Marinas tend to be quiet places in winter, with little in the way of wakes or noise.  It’s just one less set of irritations that make dealing with the cold that much easier.

Ice eaters and bubblers are spectacularly effective at keeping ice away from docks and vessels with very little effort.

With the boating lightweights gone, you have the place largely to yourself.  The quiet, and the beauty of winter on the water, is reason enough to be there.

On balance, we’ve enjoyed the winter here thus far (being about halfway through it).  It’s quiet, and after a busy summer, the solitude has been nice.

But We’ll be more than ready when spring comes.

New posts on our other blogs, Life Art Water and Onboard Cooking.




  1. I don't rightly know where to post this comment, so I'll just put it here as it's the newest spot available. You know me from my blog: and my Facebook group: Shanty Boats And Living Lazy On The Water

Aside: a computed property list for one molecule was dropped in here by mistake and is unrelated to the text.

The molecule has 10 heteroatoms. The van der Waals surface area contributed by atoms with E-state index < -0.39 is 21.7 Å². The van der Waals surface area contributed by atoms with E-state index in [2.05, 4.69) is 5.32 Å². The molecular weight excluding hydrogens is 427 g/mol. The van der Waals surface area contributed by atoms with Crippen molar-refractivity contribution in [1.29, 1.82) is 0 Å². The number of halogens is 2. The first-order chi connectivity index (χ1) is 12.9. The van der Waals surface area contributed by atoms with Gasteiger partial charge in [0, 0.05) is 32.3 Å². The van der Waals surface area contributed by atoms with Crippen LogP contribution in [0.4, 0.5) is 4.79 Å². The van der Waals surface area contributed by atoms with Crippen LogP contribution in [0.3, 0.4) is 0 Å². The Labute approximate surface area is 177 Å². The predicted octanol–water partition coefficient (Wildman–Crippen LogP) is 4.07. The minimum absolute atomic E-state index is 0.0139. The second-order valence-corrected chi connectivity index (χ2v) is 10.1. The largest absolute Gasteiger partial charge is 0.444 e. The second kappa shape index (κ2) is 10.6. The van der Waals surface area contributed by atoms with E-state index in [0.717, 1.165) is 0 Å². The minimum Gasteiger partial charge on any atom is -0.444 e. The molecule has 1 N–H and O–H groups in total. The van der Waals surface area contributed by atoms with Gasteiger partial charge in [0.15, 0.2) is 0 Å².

I've seen short pieces, here and there of your adventure, but just now came across the blog itself and have been reading from the beginning to see how you put it all together. Very, very interesting.

    The pipe thing is new to me and something I'm going to give a lot of thought to. Looks like the way to go about it.

    It's too late for you, but here's what I'll do when putting the stringers in. I worked for about a dozen years doing boat repair and restorations after a 20 year career as captain of yachts and small commercial craft. A good friend and I ran a small boat yard in Fort Lauderdale for several years and he had about 25 years experience in restoring classic boats. Here's how we built dozens of new decks on boats and they will probably outlast the boat that surrounds them.